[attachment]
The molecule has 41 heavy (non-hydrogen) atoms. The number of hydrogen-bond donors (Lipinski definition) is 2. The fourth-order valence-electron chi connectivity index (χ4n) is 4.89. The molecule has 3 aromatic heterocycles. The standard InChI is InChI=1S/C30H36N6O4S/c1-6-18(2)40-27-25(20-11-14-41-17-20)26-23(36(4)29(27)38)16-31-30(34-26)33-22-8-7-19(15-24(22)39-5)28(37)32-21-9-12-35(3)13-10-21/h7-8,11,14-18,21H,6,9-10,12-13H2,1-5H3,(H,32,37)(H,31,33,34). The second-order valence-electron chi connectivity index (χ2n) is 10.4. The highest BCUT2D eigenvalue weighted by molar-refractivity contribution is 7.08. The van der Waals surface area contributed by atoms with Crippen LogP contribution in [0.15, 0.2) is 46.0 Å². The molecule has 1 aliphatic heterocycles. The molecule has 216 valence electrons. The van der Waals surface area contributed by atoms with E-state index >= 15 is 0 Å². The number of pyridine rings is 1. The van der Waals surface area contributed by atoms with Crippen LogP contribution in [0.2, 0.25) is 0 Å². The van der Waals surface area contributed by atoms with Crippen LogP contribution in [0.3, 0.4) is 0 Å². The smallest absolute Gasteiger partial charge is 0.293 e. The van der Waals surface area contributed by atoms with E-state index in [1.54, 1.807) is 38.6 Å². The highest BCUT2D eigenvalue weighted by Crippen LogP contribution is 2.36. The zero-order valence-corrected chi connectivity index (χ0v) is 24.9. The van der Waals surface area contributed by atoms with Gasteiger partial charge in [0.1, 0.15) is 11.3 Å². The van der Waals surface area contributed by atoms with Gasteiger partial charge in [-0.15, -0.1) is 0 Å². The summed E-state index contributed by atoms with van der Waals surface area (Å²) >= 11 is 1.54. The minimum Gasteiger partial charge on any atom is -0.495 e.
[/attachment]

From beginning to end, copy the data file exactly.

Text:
The molecule has 41 heavy (non-hydrogen) atoms. The number of hydrogen-bond donors (Lipinski definition) is 2. The fourth-order valence-electron chi connectivity index (χ4n) is 4.89. The molecule has 3 aromatic heterocycles. The standard InChI is InChI=1S/C30H36N6O4S/c1-6-18(2)40-27-25(20-11-14-41-17-20)26-23(36(4)29(27)38)16-31-30(34-26)33-22-8-7-19(15-24(22)39-5)28(37)32-21-9-12-35(3)13-10-21/h7-8,11,14-18,21H,6,9-10,12-13H2,1-5H3,(H,32,37)(H,31,33,34). The second-order valence-electron chi connectivity index (χ2n) is 10.4. The highest BCUT2D eigenvalue weighted by molar-refractivity contribution is 7.08. The van der Waals surface area contributed by atoms with Crippen LogP contribution in [0.15, 0.2) is 46.0 Å². The molecule has 1 aliphatic heterocycles. The molecule has 216 valence electrons. The van der Waals surface area contributed by atoms with E-state index >= 15 is 0 Å². The number of pyridine rings is 1. The van der Waals surface area contributed by atoms with Crippen LogP contribution in [0.2, 0.25) is 0 Å². The van der Waals surface area contributed by atoms with Crippen LogP contribution in [0.3, 0.4) is 0 Å². The smallest absolute Gasteiger partial charge is 0.293 e. The van der Waals surface area contributed by atoms with E-state index in [1.54, 1.807) is 38.6 Å². The highest BCUT2D eigenvalue weighted by Crippen LogP contribution is 2.36. The zero-order valence-corrected chi connectivity index (χ0v) is 24.9. The van der Waals surface area contributed by atoms with Gasteiger partial charge in [0.1, 0.15) is 11.3 Å². The van der Waals surface area contributed by atoms with Gasteiger partial charge in [-0.15, -0.1) is 0 Å². The summed E-state index contributed by atoms with van der Waals surface area (Å²) >= 11 is 1.54. The minimum Gasteiger partial charge on any atom is -0.495 e.